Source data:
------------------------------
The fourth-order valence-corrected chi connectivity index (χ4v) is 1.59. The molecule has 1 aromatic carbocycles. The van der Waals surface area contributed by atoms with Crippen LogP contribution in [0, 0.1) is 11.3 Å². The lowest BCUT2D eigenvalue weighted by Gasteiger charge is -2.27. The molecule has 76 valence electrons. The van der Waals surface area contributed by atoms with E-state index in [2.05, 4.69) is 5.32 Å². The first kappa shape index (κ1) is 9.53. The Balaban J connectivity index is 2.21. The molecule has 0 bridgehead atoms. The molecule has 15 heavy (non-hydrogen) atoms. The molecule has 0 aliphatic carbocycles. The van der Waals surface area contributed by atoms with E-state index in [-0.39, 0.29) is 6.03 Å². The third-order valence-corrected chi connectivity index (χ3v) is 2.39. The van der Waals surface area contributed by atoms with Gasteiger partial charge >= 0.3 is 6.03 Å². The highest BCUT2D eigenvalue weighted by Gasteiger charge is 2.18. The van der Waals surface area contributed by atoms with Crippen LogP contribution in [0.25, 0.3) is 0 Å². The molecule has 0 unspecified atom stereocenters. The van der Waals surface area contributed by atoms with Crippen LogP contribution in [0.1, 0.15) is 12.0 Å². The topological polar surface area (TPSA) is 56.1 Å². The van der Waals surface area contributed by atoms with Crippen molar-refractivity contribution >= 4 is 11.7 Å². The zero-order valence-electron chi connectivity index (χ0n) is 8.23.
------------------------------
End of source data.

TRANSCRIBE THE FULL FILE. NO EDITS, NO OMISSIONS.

The fourth-order valence-corrected chi connectivity index (χ4v) is 1.59. The molecule has 1 aromatic carbocycles. The van der Waals surface area contributed by atoms with Crippen LogP contribution in [0, 0.1) is 11.3 Å². The lowest BCUT2D eigenvalue weighted by Gasteiger charge is -2.27. The molecule has 76 valence electrons. The van der Waals surface area contributed by atoms with E-state index in [2.05, 4.69) is 5.32 Å². The first kappa shape index (κ1) is 9.53. The Balaban J connectivity index is 2.21. The molecule has 0 bridgehead atoms. The molecule has 15 heavy (non-hydrogen) atoms. The molecule has 0 aliphatic carbocycles. The van der Waals surface area contributed by atoms with E-state index in [-0.39, 0.29) is 6.03 Å². The third-order valence-corrected chi connectivity index (χ3v) is 2.39. The van der Waals surface area contributed by atoms with Gasteiger partial charge >= 0.3 is 6.03 Å². The highest BCUT2D eigenvalue weighted by Gasteiger charge is 2.18. The van der Waals surface area contributed by atoms with Crippen LogP contribution in [0.25, 0.3) is 0 Å². The molecule has 0 unspecified atom stereocenters. The van der Waals surface area contributed by atoms with Crippen LogP contribution in [0.1, 0.15) is 12.0 Å². The topological polar surface area (TPSA) is 56.1 Å². The van der Waals surface area contributed by atoms with Crippen molar-refractivity contribution >= 4 is 11.7 Å². The zero-order valence-electron chi connectivity index (χ0n) is 8.23.